FIG. 7 shows a threaded fastener with a pancake-shaped head with no torqueable access and instead with a stamped, molded, or embossed pattern, in this case a number.

FIG. 8 shows a threaded fastener with a pancake-shaped head with no torqueable access and instead with a stamped, molded, or embossed pattern, in this case a flower pattern in relief.

FIG. 9 shows the flat-headed machine screw of FIGS. 1 to 3, but with a slotted instead of hexagonal torqueable access in its tail.

FIG. 10 shows the flat-headed machine screw of FIGS. 1 to 3, but with a square instead of hexagonal torqueable access in its tail.

REFERENCE NUMERALS IN DRAWINGS

  • 1 Threaded screw body
  • 2 Blank flat head
  • 3 Hexagonal torqueable access
  • 4 Beveled underside of flat head
  • 5 Blank spherical-sectional or round head
  • 6 Flat underside of spherical-sectional or round head
  • 7 Example of numbered head
  • 8 Example of decorative head
  • 9 Slotted torqueable access
  • 10 Square torqueable access

Specifications

DETAILED DESCRIPTION OF INVENTION

PREFERRED EMBODIMENT—FIGS. 1 TO 3

A preferred embodiment of the present invention is illustrated in FIGS. 1 to 3. In these illustrations, an embodiment is described wherein the invention resembles a common flat head machine screw. Where it differs, however, is in the placement of the drive access. In my invention, the access for torquing, or driving, the screw is found not in the head 2 but in the tail 3, or insertion end of the screw. FIG. 1 shows a side view of the screw. FIG. 2 shows an isometric view from the head end of the screw. FIG. 3 shows an isometric view from the tail end of the screw.

The preferred embodiment has a helical thread 1 that wraps around the body of the screw in any currently or future available standard or custom industrial screw thread size. The current invention is not concerned with screw thread design per se. Likewise, my invention is not focused on the issue of material selection per se, and any material that screws can be made from generally will suffice, although a tough, hard material such as hardened steel alloy will provide the best characteristics for torquing without stripping the drive socket. Also, for some applications it may be desirable to choose a material that corresponds to the surrounding surface material in the parts to be joined. Such might be the case, for instance, if one wanted to grind the head flush with the surrounding material to create a seamless surface. Aluminum would be a good choice for such an operation, where the surrounding material is also aluminum, because of its good blending and polishing characteristics. Material choices can thus be decided on an individual basis depending on specific application needs.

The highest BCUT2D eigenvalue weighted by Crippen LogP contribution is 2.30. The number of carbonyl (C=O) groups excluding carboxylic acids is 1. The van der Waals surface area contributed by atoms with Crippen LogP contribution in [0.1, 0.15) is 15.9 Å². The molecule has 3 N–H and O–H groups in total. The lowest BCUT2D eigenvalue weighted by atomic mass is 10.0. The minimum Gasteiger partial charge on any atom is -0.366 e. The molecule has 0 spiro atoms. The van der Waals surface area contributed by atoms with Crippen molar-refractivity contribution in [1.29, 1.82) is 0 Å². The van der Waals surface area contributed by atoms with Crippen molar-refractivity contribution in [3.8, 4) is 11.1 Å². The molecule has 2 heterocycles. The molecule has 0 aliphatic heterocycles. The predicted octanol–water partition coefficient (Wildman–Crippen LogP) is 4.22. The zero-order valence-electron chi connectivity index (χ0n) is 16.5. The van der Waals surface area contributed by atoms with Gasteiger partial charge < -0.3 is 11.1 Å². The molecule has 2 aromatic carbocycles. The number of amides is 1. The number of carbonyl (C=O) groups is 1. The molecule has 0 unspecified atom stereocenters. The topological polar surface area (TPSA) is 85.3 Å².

The preferred embodiment in FIGS. 1 to 3 depicted shows an inward bevel on the back surface 4 of the screw head. As depicted, the bevel describes an angle of 82 degrees. This is a commonly available standard bevel angle for flat head machine screws and is intended to mate with a similarly angled bevel in a countersunk hole in the material to be fastened. Any current or future available standard or custom bevel angle is permissible. Other angles commonly found are 90 degrees and 60 degrees, for example.

The top or front surface 2 of the screw head in the preferred embodiment as depicted in FIG. 2 is flat and unornamented. As such it can function unaltered, or it can be used as a base for further treatment. Examples of further treatment include, but are not limited to, being textured, printed, etched, anodized, punched, embossed, stenciled, painted, ground, or polished.

The tail or insertion end of the screw in the preferred embodiment as depicted in FIG. 3 features a hexagonal socket 3 for a torqueable drive access. Because the hexagonal style of socket drive is the most commonly used style in set screws, and because the driving end of a set screw is analogous to the insertion end of my invention, it provides a convenient standard for use in the preferred embodiment of my invention. Furthermore, it ensures that existing technology can be readily adapted to manufacture the screws and that standard tooling can be used for their installation.

ADDITIONAL PREFERRED EMBODIMENT—FIGS. 4 TO 6

An additional preferred embodiment is illustrated in FIGS. 4 to 6. This embodiment is structurally similar to that depicted in FIGS. 1 to 3 with one exception, in that it features a sectional-spherical (dome-shaped or round) head 5 with a flat back surface 6 that flushly contacts the surface surrounding the hole in the material to be fastened without countersinking the hole.

ALTERNATIVE EMBODIMENTS—FIGS. 7 TO 10